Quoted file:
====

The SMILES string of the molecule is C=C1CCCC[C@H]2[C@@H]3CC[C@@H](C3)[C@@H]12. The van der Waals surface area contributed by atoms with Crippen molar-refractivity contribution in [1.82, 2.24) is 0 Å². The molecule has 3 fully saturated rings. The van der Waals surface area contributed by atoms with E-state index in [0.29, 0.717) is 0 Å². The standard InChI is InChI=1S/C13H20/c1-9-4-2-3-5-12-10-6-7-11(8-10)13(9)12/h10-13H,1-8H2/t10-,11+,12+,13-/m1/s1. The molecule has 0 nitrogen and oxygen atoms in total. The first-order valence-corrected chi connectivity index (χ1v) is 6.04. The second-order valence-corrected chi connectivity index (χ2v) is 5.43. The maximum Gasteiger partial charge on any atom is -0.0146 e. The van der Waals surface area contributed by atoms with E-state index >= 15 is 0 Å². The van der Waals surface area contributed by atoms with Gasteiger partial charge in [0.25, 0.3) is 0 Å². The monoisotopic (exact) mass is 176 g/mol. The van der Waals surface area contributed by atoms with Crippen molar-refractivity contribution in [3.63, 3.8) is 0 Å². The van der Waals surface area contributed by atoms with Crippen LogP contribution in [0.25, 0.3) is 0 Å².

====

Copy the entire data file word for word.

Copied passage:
The SMILES string of the molecule is C=C1CCCC[C@H]2[C@@H]3CC[C@@H](C3)[C@@H]12. The van der Waals surface area contributed by atoms with Crippen molar-refractivity contribution in [1.82, 2.24) is 0 Å². The molecule has 3 fully saturated rings. The van der Waals surface area contributed by atoms with E-state index in [0.29, 0.717) is 0 Å². The standard InChI is InChI=1S/C13H20/c1-9-4-2-3-5-12-10-6-7-11(8-10)13(9)12/h10-13H,1-8H2/t10-,11+,12+,13-/m1/s1. The molecule has 0 nitrogen and oxygen atoms in total. The first-order valence-corrected chi connectivity index (χ1v) is 6.04. The second-order valence-corrected chi connectivity index (χ2v) is 5.43. The maximum Gasteiger partial charge on any atom is -0.0146 e. The van der Waals surface area contributed by atoms with E-state index >= 15 is 0 Å². The van der Waals surface area contributed by atoms with Gasteiger partial charge in [0.25, 0.3) is 0 Å². The monoisotopic (exact) mass is 176 g/mol. The van der Waals surface area contributed by atoms with Crippen molar-refractivity contribution in [3.63, 3.8) is 0 Å². The van der Waals surface area contributed by atoms with Crippen LogP contribution in [0.25, 0.3) is 0 Å².